|Château de Malmaison|
The Château de Malmaison
|Architectural style||Renaissance, Empire|
|Town or city||Rueil-Malmaison|
Château de Malmaison (French pronunciation: [ʃɑ.to də‿mal.mɛzɔ̃] ) is a French château near the western bank of the Seine about 15 kilometres (9.3 mi) west of the centre of Paris in Rueil-Malmaison.
A château is a manor house or residence of the lord of the manor or a country house of nobility or gentry, with or without fortifications, originally—and still most frequently—in French-speaking regions.
The Seine is a 777-kilometre-long (483 mi) river and an important commercial waterway within the Paris Basin in the north of France. It rises at Source-Seine, 30 kilometres (19 mi) northwest of Dijon in northeastern France in the Langres plateau, flowing through Paris and into the English Channel at Le Havre. It is navigable by ocean-going vessels as far as Rouen, 120 kilometres (75 mi) from the sea. Over 60 percent of its length, as far as Burgundy, is negotiable by commercial riverboats, and nearly its whole length is available for recreational boating; excursion boats offer sightseeing tours of the river banks in Paris, lined with top monuments including Notre-Dame, the Eiffel Tower, the Louvre Museum and Musée d'Orsay.
Rueil-Malmaison is a commune in the western suburbs of Paris, in the Hauts-de-Seine department of France. It is located 12.6 kilometres from the centre of Paris. It is one of the wealthiest suburbs of Paris.
Formerly the residence of Empress Joséphine de Beauharnais, along with the Tuileries it was the headquarters of the French government from 1800 to 1802, and Napoleon's last residence in France at the end of the Hundred Days in 1815. In the late nineteenth and early twentieth century, the estate became a summer residence of Edward Tuck, the Vice Consul of the American Legation in Paris.
Napoléon Bonaparte was a French statesman and military leader who rose to prominence during the French Revolution and led several successful campaigns during the French Revolutionary Wars. He was Emperor of the French as Napoleon I from 1804 until 1814 and again briefly in 1815 during the Hundred Days. Napoleon dominated European and global affairs for more than a decade while leading France against a series of coalitions in the Napoleonic Wars. He won most of these wars and the vast majority of his battles, building a large empire that ruled over much of continental Europe before its final collapse in 1815. He is considered one of the greatest commanders in history, and his wars and campaigns are studied at military schools worldwide. Napoleon's political and cultural legacy has endured as one of the most celebrated and controversial leaders in human history.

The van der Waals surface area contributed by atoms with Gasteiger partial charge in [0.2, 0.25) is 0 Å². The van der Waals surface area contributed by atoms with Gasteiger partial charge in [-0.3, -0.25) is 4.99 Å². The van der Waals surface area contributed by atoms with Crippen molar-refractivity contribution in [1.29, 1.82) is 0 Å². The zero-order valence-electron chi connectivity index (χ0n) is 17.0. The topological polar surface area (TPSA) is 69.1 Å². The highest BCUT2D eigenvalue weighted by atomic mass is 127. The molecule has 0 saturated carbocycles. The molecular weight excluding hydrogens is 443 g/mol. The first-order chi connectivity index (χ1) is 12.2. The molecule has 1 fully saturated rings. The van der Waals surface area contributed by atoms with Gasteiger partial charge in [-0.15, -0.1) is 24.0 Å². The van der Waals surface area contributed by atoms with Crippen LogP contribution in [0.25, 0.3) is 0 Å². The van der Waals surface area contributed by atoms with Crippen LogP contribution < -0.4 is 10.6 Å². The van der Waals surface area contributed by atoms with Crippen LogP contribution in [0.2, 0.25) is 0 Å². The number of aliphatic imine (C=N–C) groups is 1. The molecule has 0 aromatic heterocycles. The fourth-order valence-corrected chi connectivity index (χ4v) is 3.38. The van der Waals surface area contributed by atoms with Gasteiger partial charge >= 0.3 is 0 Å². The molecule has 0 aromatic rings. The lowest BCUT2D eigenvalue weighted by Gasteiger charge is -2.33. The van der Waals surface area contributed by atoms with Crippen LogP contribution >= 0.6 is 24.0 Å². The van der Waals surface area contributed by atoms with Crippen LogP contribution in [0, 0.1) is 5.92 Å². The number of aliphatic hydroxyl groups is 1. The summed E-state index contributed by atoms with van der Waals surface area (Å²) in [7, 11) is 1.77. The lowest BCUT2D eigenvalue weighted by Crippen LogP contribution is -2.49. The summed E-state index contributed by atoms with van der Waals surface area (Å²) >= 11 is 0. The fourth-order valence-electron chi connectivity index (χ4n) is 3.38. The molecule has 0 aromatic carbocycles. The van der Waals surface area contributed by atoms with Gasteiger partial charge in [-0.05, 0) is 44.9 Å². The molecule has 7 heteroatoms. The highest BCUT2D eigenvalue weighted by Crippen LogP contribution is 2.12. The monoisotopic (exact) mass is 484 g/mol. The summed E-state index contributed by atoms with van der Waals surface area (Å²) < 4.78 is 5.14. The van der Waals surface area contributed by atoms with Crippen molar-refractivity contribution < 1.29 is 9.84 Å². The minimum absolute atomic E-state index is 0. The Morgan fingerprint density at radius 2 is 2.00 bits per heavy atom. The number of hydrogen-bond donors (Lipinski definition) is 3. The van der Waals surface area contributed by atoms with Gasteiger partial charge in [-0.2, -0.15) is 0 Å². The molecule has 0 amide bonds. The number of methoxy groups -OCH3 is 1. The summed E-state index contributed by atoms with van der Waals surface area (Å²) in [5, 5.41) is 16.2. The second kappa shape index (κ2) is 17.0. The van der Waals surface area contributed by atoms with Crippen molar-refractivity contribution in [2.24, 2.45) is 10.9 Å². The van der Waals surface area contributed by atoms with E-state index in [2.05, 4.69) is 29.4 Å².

The Hundred Days marked the period between Napoleon's return from exile on the island of Elba to Paris on 20 March 1815 and the second restoration of King Louis XVIII on 8 July 1815. This period saw the War of the Seventh Coalition, and includes the Waterloo Campaign, the Neapolitan War as well as several other minor campaigns. The phrase les Cent Jours was first used by the prefect of Paris, Gaspard, comte de Chabrol, in his speech welcoming the king back to Paris on 8 July.
Edward Tuck was an American banker, diplomat, and philanthropist. He is known for funding the establishment of the Tuck School of Business at his alma mater, Dartmouth College. The son of Amos Tuck, a founder of the Republican Party, Edward Tuck served as the Vice Consul in Paris, and grew his fortune as a partner of the banking firm John Munroe & Co.
Joséphine de Beauharnais bought the manor house in April 1799 for herself and her husband, General Napoléon Bonaparte, the future Napoléon I of France, at that time away fighting the Egyptian Campaign. Malmaison was a run-down estate, seven miles (12 km) west of central Paris that encompassed nearly 150 acres (0.61 km2) of woods and meadows.
Upon his return, Bonaparte expressed fury at Joséphine for purchasing such an expensive house with the money she had expected him to bring back from the Egyptian campaign. The house, for which she had paid well over 300,000 francs, needed extensive renovations, and she spent a fortune doing so. Malmaison would bring great happiness to the Bonapartes. Joséphine's daughter, Hortense would call it "a delicious spot".
Hortense Eugénie Cécile Bonaparte, Queen consort of Holland, was the stepdaughter of Emperor Napoléon I, being the daughter of his first wife, Joséphine de Beauharnais. She later became the wife of the former's brother, Louis Bonaparte, King of Holland, and the mother of Napoléon III, Emperor of the French. She had also an illegitimate son, The 1st Duc de Morny, by her lover, the Comte de Flahaut.